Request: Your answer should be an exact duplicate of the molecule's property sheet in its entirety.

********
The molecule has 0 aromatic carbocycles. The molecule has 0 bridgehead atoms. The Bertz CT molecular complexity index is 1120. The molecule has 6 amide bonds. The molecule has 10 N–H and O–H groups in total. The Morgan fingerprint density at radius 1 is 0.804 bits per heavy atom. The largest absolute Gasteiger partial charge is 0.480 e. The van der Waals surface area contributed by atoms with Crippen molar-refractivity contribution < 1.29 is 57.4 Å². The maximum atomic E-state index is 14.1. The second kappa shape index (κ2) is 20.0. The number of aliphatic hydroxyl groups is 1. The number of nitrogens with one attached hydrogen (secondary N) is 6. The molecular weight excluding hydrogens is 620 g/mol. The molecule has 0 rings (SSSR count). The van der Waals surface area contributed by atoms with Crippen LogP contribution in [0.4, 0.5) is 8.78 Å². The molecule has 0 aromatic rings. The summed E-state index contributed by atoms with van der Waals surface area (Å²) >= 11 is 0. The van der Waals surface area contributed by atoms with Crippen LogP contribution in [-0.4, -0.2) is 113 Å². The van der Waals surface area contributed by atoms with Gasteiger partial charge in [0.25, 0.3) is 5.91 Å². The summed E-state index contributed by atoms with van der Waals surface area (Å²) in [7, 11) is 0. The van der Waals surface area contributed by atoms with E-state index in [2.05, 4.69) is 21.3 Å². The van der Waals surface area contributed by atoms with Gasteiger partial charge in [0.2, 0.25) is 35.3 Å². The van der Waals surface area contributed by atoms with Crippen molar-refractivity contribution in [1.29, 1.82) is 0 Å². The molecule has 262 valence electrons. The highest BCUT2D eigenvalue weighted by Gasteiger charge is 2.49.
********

The molecule has 0 aromatic carbocycles. The molecule has 0 bridgehead atoms. The Bertz CT molecular complexity index is 1120. The molecule has 6 amide bonds. The molecule has 10 N–H and O–H groups in total. The Morgan fingerprint density at radius 1 is 0.804 bits per heavy atom. The largest absolute Gasteiger partial charge is 0.480 e. The van der Waals surface area contributed by atoms with Crippen molar-refractivity contribution < 1.29 is 57.4 Å². The maximum atomic E-state index is 14.1. The second kappa shape index (κ2) is 20.0. The number of aliphatic hydroxyl groups is 1. The number of nitrogens with one attached hydrogen (secondary N) is 6. The molecular weight excluding hydrogens is 620 g/mol. The molecule has 0 rings (SSSR count). The van der Waals surface area contributed by atoms with Crippen LogP contribution in [0.4, 0.5) is 8.78 Å². The molecule has 0 aromatic rings. The summed E-state index contributed by atoms with van der Waals surface area (Å²) >= 11 is 0. The van der Waals surface area contributed by atoms with Crippen LogP contribution in [-0.4, -0.2) is 113 Å². The van der Waals surface area contributed by atoms with Gasteiger partial charge in [0.25, 0.3) is 5.91 Å². The summed E-state index contributed by atoms with van der Waals surface area (Å²) in [7, 11) is 0. The van der Waals surface area contributed by atoms with E-state index in [2.05, 4.69) is 21.3 Å². The van der Waals surface area contributed by atoms with Gasteiger partial charge in [0.2, 0.25) is 35.3 Å². The van der Waals surface area contributed by atoms with Crippen molar-refractivity contribution in [1.29, 1.82) is 0 Å². The molecule has 262 valence electrons. The highest BCUT2D eigenvalue weighted by Gasteiger charge is 2.49.